The case for Mr Osborne's austerity
George Osborne has already shown he is a courageous chancellor. But is he also mad? In essence, the fate of Britain's recovery over the next few years depends on the answer to that question.
But, in a major speech last month, the chancellor took credit for having put Britain's budget on a different path. If he's had any second thoughts, he wasn't letting on.
Ten days later we had a fierce response from the opposing camp - a speech by Ed Balls in which he accused the government of "ripping out the foundations [of the recovery] just as the hurricane is about to hit."
Though all agree that Britain's budget deficit must come down, there is an unusually - some would say, disturbingly - wide range of views on when this should start, and how fast it should proceed. Even more unusual, some of our leading politicians occupy the farther edges of that debate.
Ed Balls doesn't just want to delay cuts - he wants to spend more in the next year or so. Martin Wolf, the FT's chief economic commentator seems to agree with him [registration required], but you won't find many in the city who do.
On his side, the chancellor has the support of Mervyn King. The likes of the IMF and the OECD have also broadly endorsed the coalition's approach. But jitters about the global economy - especially the US - mean that his June Budget looks more extreme now than it did a few months ago. The City still generally supports cuts, but it's difficult now to think of a serious contributor to this debate who thinks he should be cutting more quickly than Mr Osborne has proposed (though I'm confident that writing that sentence will flush some out).
Which side is right? That's for you to decide - and history to judge. But as part of the BBC's series on the spending review, Stephanomics is providing a cut-out and keep guide to the debate.
Let me start here with what Mr Osborne would say to convince you that he's right.
First, he would say, this isn't about what's desirable. It's about what's possible, given the massive deficit that the last government left Britain with. It might be nice to cut taxes - or raise spending - to help the recovery. But in my view, that option simply isn't open to UK.
If the government hasn't announced a tougher approach to the deficit, Britain would have seen its international bond yields go up in the past few months - as they have in the likes of Portugal and Spain. Instead we have had new falls in interest rates - which means lower borrowing costs for the taxpayer and for business. People now talk of the UK as a "safe haven" for international bond investors. But that wasn't the perception at the end of last year.
It's true that there's a lot of uncertainty about how the economy will go. But if you look at the underlying pace of growth over the past few quarters it's not very different from past upturns. Few expect the surprising 1.2% growth in the second quarter to continue, but even if the economy slowed to half that pace over the summer, as many expect, 0.6% growth would be more or less Britain's trend rate of growth, and broadly in line with what the city expected a months ago.
There's been a lot of hand-wringing about the impact of our cuts, but last time I looked, the average private forecast was for growth of 1.9% in 2011 in the UK, and the IMF is expecting the world economy to grow by more than 4% in 2010 and 2011. That's not as high as it might be, but it's not a double-dip.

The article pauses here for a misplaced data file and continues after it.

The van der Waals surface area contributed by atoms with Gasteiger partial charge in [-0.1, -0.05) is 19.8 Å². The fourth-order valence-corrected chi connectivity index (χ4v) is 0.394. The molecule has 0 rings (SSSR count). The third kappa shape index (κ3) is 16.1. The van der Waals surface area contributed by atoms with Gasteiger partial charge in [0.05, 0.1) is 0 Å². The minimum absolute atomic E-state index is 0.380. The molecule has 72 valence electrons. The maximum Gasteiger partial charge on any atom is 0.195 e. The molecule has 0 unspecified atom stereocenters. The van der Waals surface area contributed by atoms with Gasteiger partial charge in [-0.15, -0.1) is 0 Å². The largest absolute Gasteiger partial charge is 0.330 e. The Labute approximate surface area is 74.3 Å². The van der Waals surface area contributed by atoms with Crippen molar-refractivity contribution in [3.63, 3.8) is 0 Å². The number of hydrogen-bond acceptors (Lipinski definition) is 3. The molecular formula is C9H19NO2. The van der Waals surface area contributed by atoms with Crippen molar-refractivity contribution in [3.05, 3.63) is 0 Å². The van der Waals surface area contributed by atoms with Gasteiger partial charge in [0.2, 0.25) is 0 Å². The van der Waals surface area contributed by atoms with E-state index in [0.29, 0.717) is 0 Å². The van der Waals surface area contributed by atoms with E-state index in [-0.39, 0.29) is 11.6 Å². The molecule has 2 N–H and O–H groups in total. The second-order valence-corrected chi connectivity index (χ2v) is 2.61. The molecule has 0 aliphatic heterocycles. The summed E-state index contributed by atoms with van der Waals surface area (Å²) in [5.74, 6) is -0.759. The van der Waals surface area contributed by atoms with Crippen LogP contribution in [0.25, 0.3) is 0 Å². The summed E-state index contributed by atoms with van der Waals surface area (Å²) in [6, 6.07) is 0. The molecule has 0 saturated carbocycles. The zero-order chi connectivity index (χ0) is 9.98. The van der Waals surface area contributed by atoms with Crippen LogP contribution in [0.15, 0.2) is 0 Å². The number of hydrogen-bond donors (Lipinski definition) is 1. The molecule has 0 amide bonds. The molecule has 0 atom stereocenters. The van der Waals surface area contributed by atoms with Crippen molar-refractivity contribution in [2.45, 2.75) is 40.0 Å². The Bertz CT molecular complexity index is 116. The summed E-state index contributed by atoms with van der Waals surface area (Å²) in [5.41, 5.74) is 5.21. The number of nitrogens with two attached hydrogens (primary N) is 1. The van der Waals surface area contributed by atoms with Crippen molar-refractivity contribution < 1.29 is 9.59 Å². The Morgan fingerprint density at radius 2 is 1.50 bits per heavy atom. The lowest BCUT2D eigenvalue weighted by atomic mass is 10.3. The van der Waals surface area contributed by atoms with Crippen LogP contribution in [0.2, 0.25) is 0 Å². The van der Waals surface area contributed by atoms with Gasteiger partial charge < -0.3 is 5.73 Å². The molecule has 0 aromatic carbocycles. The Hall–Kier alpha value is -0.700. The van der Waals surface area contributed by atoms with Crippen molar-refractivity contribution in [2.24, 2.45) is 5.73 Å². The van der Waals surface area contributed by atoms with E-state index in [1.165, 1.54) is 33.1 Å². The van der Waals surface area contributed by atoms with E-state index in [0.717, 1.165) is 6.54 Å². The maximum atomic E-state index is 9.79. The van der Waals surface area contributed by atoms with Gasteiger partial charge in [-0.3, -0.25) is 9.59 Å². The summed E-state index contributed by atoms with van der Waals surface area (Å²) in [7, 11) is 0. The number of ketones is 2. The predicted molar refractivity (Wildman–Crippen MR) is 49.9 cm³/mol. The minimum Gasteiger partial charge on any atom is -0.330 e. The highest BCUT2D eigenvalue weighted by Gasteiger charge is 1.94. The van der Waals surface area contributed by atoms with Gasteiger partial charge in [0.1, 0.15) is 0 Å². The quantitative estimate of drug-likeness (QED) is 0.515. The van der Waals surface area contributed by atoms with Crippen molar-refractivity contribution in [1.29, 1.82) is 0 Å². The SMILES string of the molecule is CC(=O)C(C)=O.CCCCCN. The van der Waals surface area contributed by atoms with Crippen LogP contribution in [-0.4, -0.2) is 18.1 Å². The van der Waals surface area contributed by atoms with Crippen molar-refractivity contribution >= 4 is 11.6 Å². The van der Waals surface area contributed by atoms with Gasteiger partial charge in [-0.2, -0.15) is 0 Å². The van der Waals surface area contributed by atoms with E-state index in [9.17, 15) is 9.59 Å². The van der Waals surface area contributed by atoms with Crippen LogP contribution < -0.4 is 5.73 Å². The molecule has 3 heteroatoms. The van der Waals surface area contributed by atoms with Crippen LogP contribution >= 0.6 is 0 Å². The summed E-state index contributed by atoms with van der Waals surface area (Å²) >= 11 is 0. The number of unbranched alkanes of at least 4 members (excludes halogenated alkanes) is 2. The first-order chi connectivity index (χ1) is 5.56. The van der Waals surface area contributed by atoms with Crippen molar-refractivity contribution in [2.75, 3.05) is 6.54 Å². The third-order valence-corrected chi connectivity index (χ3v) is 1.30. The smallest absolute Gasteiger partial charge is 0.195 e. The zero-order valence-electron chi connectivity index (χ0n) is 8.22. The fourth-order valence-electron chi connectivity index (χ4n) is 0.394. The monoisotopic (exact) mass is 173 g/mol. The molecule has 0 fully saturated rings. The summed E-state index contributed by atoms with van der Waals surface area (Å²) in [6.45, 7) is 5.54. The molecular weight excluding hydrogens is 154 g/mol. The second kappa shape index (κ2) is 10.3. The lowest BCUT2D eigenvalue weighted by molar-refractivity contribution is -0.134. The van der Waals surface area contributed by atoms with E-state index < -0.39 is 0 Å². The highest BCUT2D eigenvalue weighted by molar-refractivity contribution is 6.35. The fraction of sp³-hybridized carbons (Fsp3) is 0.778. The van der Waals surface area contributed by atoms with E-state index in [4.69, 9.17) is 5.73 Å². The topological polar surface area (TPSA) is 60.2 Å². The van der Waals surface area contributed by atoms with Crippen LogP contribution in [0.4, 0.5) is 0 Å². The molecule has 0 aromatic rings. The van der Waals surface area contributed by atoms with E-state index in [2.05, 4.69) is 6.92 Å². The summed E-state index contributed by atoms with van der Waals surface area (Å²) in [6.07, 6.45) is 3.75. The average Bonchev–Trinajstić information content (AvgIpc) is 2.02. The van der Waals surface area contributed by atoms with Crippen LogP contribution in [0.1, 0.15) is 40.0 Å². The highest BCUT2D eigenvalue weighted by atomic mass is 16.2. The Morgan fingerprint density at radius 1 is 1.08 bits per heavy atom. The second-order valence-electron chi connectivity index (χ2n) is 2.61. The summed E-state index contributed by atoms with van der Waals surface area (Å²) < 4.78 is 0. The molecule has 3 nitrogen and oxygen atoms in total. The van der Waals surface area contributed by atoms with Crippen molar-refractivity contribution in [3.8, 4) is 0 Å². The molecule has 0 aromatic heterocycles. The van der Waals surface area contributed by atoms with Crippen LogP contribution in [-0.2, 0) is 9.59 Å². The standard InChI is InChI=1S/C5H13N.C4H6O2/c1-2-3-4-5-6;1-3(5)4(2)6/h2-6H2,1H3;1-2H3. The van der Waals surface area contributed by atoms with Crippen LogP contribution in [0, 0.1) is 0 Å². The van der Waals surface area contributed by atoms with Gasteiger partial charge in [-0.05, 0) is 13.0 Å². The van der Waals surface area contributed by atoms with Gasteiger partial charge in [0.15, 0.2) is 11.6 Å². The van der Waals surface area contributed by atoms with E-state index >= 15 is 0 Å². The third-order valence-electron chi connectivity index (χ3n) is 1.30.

Second, people say we don't have a Plan B. But the Bank of England is Plan B - it can and will act if the economy seems to be weakening. The same can be said of the Federal Reserve. Its chairman, Ben Bernanke, recently spoke in detail of the options available to the US central bank if deflation and/or recession became a serious risk.
Third, yes, there are risks to what we are doing, but you have to consider the risks of the alternative. By supporting market confidence, the academic evidence suggests that efforts to cut borrowing which focus on spending cuts don't undermine growth - in fact they are often expansionary, even in the short term. We might have seen that already in the fall in bond yields since the election.
Dark talk of a deflationary cycle in the US at least has some basis in fact, with inflation there running at less than 1%. Here it's 3.1%, having been above the Bank of England's target for most of the past two years. In fact, the UK is one of the only major advanced economies that now has higher inflation rate than at the start of 2008. It's expected to remain relatively high, well into next year - just as the Bank of England starts to think about how they will mop up the £200bn they've pumped into the economy by buying government bonds. This is not the time to raise suspicions that the UK would rather inflate away its borrowing than bring the deficit down the hard way.
Finally, remember the starting point. When this government took office, public spending was fast approaching 50% of GDP, a level of spending not seen since the mid 1970s. Under Labour, there were large parts of the country where two-thirds of jobs created since 2001 came from the state. There aren't many serious economists who think it would be good for the long-term health of our economy to let the state take an ever larger role.
Of course, the likes of Ed Balls say they will bring borrowing (and spending) down in a few years, when the risks have passed. But that's what they always say. When he was chancellor, Gordon Brown was always promising to balance the books in a few years' time, at the same time as explaining why that year's borrowing had overshot.
The public knows that it's time to get real. That's why every recent poll - including one recently published by the BBC - shows two-thirds of the public in favour of cuts.
So much for Mr Osborne. In my next post - a summary of the arguments against.